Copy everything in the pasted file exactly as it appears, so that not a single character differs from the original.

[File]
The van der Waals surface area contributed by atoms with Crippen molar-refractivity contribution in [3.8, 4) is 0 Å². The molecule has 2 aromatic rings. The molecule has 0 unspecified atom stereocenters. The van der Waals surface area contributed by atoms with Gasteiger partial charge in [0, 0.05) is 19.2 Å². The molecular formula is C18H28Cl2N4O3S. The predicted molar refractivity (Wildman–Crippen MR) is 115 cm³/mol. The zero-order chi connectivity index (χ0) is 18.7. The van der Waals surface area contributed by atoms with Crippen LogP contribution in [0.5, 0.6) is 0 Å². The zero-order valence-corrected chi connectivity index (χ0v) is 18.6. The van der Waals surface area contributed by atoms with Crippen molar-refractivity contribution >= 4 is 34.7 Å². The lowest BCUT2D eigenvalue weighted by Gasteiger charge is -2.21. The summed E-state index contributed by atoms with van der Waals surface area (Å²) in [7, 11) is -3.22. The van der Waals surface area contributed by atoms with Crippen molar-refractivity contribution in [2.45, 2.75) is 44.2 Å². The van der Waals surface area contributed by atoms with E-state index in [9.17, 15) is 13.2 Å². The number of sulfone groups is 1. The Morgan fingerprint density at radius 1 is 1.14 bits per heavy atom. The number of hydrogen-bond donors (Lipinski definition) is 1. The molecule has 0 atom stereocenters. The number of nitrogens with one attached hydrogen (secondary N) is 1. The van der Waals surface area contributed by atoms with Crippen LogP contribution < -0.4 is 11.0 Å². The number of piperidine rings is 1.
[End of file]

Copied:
The van der Waals surface area contributed by atoms with Crippen molar-refractivity contribution in [3.8, 4) is 0 Å². The molecule has 2 aromatic rings. The molecule has 0 unspecified atom stereocenters. The van der Waals surface area contributed by atoms with Gasteiger partial charge in [0, 0.05) is 19.2 Å². The molecular formula is C18H28Cl2N4O3S. The predicted molar refractivity (Wildman–Crippen MR) is 115 cm³/mol. The zero-order chi connectivity index (χ0) is 18.7. The van der Waals surface area contributed by atoms with Crippen LogP contribution in [0.5, 0.6) is 0 Å². The zero-order valence-corrected chi connectivity index (χ0v) is 18.6. The van der Waals surface area contributed by atoms with Crippen molar-refractivity contribution >= 4 is 34.7 Å². The lowest BCUT2D eigenvalue weighted by Gasteiger charge is -2.21. The summed E-state index contributed by atoms with van der Waals surface area (Å²) in [7, 11) is -3.22. The van der Waals surface area contributed by atoms with Crippen molar-refractivity contribution in [2.45, 2.75) is 44.2 Å². The van der Waals surface area contributed by atoms with E-state index in [9.17, 15) is 13.2 Å². The number of sulfone groups is 1. The Morgan fingerprint density at radius 1 is 1.14 bits per heavy atom. The number of hydrogen-bond donors (Lipinski definition) is 1. The molecule has 0 atom stereocenters. The number of nitrogens with one attached hydrogen (secondary N) is 1. The van der Waals surface area contributed by atoms with Crippen LogP contribution < -0.4 is 11.0 Å². The number of piperidine rings is 1.